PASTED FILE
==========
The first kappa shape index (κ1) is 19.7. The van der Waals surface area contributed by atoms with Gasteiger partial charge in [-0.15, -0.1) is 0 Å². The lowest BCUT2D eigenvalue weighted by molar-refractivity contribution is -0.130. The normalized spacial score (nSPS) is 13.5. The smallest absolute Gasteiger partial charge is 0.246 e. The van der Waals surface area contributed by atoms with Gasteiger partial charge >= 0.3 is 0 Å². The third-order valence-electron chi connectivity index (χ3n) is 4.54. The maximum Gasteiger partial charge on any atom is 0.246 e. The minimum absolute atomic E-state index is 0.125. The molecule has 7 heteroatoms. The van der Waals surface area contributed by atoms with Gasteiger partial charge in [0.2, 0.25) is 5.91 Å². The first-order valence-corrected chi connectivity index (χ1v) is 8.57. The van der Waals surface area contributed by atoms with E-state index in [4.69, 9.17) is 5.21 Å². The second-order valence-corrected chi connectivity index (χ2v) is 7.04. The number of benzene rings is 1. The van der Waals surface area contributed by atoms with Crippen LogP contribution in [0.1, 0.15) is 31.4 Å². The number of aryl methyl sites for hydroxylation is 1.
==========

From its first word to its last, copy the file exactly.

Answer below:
The first kappa shape index (κ1) is 19.7. The van der Waals surface area contributed by atoms with Gasteiger partial charge in [-0.15, -0.1) is 0 Å². The lowest BCUT2D eigenvalue weighted by molar-refractivity contribution is -0.130. The normalized spacial score (nSPS) is 13.5. The smallest absolute Gasteiger partial charge is 0.246 e. The van der Waals surface area contributed by atoms with Gasteiger partial charge >= 0.3 is 0 Å². The third-order valence-electron chi connectivity index (χ3n) is 4.54. The maximum Gasteiger partial charge on any atom is 0.246 e. The minimum absolute atomic E-state index is 0.125. The molecule has 7 heteroatoms. The van der Waals surface area contributed by atoms with Gasteiger partial charge in [0.2, 0.25) is 5.91 Å². The first-order valence-corrected chi connectivity index (χ1v) is 8.57. The van der Waals surface area contributed by atoms with E-state index in [4.69, 9.17) is 5.21 Å². The second-order valence-corrected chi connectivity index (χ2v) is 7.04. The number of benzene rings is 1. The van der Waals surface area contributed by atoms with Crippen LogP contribution in [0.1, 0.15) is 31.4 Å². The number of aryl methyl sites for hydroxylation is 1.